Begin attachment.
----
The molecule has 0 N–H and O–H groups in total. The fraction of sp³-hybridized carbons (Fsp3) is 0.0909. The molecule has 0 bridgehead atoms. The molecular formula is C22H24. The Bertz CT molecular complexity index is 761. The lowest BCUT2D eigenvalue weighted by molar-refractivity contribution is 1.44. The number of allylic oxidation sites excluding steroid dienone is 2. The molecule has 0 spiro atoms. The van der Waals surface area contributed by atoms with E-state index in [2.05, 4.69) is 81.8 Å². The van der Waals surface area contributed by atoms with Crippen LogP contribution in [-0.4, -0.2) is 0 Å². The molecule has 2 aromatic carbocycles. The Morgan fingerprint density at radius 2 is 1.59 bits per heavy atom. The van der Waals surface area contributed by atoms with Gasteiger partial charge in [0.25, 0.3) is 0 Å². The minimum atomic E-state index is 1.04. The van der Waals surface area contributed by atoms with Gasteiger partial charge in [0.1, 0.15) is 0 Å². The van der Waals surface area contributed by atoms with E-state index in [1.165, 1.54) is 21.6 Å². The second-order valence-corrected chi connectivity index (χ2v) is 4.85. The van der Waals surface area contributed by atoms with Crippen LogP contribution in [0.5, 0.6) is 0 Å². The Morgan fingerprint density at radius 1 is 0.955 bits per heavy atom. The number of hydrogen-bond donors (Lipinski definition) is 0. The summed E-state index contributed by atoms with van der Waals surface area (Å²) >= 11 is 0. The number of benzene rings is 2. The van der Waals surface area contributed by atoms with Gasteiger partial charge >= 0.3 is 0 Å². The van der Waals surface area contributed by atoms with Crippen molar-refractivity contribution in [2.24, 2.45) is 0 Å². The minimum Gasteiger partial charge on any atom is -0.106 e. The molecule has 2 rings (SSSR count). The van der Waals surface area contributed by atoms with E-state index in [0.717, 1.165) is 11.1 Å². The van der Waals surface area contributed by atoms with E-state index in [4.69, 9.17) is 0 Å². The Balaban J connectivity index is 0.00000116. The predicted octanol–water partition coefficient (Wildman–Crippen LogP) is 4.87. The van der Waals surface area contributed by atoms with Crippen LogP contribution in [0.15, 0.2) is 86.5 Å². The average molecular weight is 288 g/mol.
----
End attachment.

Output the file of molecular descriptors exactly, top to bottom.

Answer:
The molecule has 0 N–H and O–H groups in total. The fraction of sp³-hybridized carbons (Fsp3) is 0.0909. The molecule has 0 bridgehead atoms. The molecular formula is C22H24. The Bertz CT molecular complexity index is 761. The lowest BCUT2D eigenvalue weighted by molar-refractivity contribution is 1.44. The number of allylic oxidation sites excluding steroid dienone is 2. The molecule has 0 spiro atoms. The van der Waals surface area contributed by atoms with E-state index in [2.05, 4.69) is 81.8 Å². The van der Waals surface area contributed by atoms with Crippen LogP contribution in [-0.4, -0.2) is 0 Å². The molecule has 2 aromatic carbocycles. The Morgan fingerprint density at radius 2 is 1.59 bits per heavy atom. The van der Waals surface area contributed by atoms with Gasteiger partial charge in [0.25, 0.3) is 0 Å². The minimum atomic E-state index is 1.04. The van der Waals surface area contributed by atoms with Gasteiger partial charge in [0.1, 0.15) is 0 Å². The van der Waals surface area contributed by atoms with E-state index in [1.165, 1.54) is 21.6 Å². The second-order valence-corrected chi connectivity index (χ2v) is 4.85. The van der Waals surface area contributed by atoms with Crippen LogP contribution in [0.5, 0.6) is 0 Å². The Morgan fingerprint density at radius 1 is 0.955 bits per heavy atom. The number of hydrogen-bond donors (Lipinski definition) is 0. The summed E-state index contributed by atoms with van der Waals surface area (Å²) >= 11 is 0. The number of benzene rings is 2. The van der Waals surface area contributed by atoms with Gasteiger partial charge >= 0.3 is 0 Å². The van der Waals surface area contributed by atoms with Crippen molar-refractivity contribution in [2.24, 2.45) is 0 Å². The minimum Gasteiger partial charge on any atom is -0.106 e. The molecule has 2 rings (SSSR count). The van der Waals surface area contributed by atoms with E-state index in [0.717, 1.165) is 11.1 Å². The van der Waals surface area contributed by atoms with E-state index in [4.69, 9.17) is 0 Å². The Balaban J connectivity index is 0.00000116. The predicted octanol–water partition coefficient (Wildman–Crippen LogP) is 4.87. The van der Waals surface area contributed by atoms with Crippen LogP contribution in [0.15, 0.2) is 86.5 Å². The average molecular weight is 288 g/mol.